ACO Marine, a subsidiary of the German Aco Group, has received the first Bureau Veritas (BV) type approval for its new ACO Maripur NF sewage treatment system. The BV tests confirm that ACO Marine’s Maripur treatment system meets the stringent performance requirements of IMO Resolution MEPC 227(64), which will be enforced from January 1 2016.

The ACO Maripur is a biological waste management system that utilises the aerobic activation of micro-organisms in the form of sludge. Air is continuously delivered to the sludge, catalysing the biological response - serving to also clean the filtration modules - whilst the bioreactor is simultaneously agitated to maximise activity. Ultra-filtration separates the purified water from the activated sludge and bacteria, negating the need for disinfectant or UV treatment.

Mark Beavis, managing director of ACO Marine, commented, “The ACO Maripur NF is the first BV type-approved wastewater treatment system introduced to meet the new resolution. The new range is very simple to install as a new build or retrofit solution, making it a very attractive treatment option for owners and builders who require the operational flexibility to operate in all areas, including the IMO designated Special Areas.”

ACO Maripur

MEPC 227(64) will affect any commercial superyacht wishing to discharge black water within sewage-specific IMO ‘special areas’. The aim of the resolution is to reduce the expulsion of nitrogen and phosphorous from waste management systems and therefore decelerate the nitrification of the seas. Studies have shown that the proliferation of nitrogen and phosphorous levels in the world's oceans and seas can have a number of damaging effects on aquatic ecosystems.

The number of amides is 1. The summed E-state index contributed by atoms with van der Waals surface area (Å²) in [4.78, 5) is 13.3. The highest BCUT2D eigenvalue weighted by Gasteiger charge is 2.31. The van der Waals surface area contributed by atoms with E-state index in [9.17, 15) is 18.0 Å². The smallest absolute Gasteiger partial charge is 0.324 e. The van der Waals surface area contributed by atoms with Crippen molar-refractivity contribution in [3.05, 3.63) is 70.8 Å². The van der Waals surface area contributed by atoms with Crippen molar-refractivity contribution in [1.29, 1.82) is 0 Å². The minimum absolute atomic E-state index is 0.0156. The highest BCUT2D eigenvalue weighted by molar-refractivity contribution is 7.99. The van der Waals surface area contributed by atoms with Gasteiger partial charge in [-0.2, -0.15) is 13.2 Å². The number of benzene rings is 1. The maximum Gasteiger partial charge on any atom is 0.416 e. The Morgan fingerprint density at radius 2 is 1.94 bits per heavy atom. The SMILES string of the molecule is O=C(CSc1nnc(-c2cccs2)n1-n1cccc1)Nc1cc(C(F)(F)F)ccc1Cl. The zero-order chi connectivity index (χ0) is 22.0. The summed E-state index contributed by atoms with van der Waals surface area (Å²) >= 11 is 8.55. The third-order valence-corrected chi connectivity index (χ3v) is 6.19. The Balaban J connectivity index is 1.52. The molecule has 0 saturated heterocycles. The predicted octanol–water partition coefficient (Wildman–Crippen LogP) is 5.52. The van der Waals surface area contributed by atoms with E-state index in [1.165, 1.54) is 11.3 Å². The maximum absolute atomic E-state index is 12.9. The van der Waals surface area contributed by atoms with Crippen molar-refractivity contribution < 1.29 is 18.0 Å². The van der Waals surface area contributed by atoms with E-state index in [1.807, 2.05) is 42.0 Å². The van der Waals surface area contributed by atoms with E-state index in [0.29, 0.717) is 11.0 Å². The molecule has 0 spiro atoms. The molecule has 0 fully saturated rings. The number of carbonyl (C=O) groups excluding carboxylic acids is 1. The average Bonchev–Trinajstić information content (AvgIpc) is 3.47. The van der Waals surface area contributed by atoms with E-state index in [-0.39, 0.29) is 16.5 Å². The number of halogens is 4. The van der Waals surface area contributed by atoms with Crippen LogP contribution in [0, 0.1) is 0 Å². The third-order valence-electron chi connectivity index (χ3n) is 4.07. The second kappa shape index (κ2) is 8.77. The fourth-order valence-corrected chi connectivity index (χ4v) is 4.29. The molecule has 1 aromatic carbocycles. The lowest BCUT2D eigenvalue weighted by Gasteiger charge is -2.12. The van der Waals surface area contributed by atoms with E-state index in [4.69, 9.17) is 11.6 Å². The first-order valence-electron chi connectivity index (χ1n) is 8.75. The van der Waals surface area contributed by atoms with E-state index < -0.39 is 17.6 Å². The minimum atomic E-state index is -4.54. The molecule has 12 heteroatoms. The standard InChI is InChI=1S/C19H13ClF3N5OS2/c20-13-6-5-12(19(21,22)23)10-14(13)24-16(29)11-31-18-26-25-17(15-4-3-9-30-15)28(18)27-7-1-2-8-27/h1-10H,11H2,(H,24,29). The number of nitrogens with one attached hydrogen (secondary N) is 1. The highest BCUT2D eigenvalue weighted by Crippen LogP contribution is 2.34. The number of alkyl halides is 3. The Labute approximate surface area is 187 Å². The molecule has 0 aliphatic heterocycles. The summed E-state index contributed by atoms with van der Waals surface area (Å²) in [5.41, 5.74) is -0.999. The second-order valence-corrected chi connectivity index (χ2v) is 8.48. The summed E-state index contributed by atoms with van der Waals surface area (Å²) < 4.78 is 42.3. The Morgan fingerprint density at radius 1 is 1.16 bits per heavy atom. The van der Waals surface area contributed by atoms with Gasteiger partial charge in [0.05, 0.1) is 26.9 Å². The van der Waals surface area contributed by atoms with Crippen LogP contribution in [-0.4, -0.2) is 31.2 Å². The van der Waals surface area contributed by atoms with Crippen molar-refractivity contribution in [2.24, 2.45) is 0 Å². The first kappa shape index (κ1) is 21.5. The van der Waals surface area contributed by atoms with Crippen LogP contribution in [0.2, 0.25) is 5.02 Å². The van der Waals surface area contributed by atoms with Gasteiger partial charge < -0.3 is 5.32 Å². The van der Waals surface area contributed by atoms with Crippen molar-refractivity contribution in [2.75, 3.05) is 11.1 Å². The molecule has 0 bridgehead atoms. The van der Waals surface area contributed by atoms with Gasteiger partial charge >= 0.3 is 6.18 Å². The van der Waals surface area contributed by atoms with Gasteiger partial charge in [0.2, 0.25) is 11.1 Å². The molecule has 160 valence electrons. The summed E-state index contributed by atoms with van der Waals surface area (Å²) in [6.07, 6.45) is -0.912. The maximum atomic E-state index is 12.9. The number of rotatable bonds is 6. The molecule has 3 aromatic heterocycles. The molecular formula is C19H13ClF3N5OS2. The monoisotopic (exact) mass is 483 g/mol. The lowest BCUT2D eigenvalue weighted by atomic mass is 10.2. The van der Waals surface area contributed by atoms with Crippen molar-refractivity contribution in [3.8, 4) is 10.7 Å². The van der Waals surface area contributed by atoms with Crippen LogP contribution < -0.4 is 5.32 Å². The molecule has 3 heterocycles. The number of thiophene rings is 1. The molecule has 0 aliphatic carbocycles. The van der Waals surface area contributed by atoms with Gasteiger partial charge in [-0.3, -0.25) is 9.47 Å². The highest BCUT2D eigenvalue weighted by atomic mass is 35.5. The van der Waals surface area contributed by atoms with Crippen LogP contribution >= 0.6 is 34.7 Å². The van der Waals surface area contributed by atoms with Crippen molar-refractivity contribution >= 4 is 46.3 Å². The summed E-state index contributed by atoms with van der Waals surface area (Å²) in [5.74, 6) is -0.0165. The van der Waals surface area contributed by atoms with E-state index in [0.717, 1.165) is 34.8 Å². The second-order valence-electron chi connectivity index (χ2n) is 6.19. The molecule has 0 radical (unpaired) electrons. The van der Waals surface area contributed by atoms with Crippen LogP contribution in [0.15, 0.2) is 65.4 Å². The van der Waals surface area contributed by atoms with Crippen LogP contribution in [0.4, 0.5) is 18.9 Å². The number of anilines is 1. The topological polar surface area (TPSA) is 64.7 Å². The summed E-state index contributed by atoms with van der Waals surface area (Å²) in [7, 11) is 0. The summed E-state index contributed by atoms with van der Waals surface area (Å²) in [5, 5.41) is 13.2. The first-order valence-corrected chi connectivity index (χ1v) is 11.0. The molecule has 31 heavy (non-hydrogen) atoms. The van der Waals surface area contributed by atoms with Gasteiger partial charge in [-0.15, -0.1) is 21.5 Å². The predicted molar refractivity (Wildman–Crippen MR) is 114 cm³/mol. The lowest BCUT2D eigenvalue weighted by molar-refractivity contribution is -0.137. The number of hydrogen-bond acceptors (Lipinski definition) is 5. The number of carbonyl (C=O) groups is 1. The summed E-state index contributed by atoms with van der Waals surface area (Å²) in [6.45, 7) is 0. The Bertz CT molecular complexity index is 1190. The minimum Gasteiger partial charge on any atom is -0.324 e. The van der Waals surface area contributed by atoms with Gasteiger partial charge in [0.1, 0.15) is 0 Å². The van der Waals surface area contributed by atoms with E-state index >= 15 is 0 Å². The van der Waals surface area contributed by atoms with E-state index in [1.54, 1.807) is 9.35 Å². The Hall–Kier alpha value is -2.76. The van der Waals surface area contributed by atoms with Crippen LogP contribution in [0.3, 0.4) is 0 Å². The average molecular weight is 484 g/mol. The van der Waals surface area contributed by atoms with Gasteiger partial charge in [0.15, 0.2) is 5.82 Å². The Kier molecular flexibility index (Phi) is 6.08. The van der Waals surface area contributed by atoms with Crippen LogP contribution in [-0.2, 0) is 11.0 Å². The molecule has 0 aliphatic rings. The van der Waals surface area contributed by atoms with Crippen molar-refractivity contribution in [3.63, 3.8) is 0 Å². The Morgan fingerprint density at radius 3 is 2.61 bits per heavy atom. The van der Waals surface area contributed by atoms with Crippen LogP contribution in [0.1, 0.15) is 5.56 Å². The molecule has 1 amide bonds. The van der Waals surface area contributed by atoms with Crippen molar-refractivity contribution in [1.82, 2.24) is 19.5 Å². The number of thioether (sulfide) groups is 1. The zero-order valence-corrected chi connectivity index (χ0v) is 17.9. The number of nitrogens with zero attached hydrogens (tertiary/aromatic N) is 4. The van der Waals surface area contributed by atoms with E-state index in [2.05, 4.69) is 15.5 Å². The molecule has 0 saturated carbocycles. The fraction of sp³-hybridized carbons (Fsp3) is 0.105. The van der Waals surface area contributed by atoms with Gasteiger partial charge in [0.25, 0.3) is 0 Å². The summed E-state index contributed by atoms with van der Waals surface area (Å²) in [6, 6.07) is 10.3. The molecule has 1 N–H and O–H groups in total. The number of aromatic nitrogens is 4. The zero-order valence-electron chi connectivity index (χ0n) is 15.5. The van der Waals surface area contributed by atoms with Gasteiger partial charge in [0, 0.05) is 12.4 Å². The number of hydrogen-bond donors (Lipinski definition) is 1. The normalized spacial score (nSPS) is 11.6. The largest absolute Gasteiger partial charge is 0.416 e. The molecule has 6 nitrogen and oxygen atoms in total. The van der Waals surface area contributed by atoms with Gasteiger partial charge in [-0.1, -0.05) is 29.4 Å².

The only current MARPOL special area related to sewage limitation (Annex IV special areas) is the Black Sea. However, more areas have applied for privileged status. The exacting requirements of the MEPC revision prohibit any superyacht vessel that doesn’t meet the compliance standards from discharging sewage in said area.

Beavis continues: “The new regulations are going to hit the industry hard. There are still a significant number of systems in operation that are failing to meet the existing standards, let alone the new ones.”

The revised standards require passenger vessels that wish to comply to have sewage composition of no more than 20mg/l of nitrogen and 1.0mg/l of phosphorous as section 4.2 explains - section 3 of the resolution (General) outlines the effect on the superyacht industry:

“An approved sewage treatment plant has to meet the technical specifications in Section 4 and the test protocols set out in revised guidelines. However, section 4.2 on nitrogen and phosphorous removal applies to passenger ships operating within a special area intending to discharge treated sewage effluent into the sea. It should also be noted that, when ships are operating approved sewage treatment plants, MARPOL Annex IV also provides that the effluent shall not produce visible floating solids or cause discolouration of the surrounding water.”
Commercially registered superyachts built on or after January 1 2016 and intending to discharge treated waste in protected areas must be compliant, while existing superyachts wishing to do the same must amend their systems after January 1 2018. All other sections of MEPC 227(64) apply equally to passenger and non-passenger vessels. A degree of uncertainty looms over what sanctions will be enforced for non-compliant operators and vessels.

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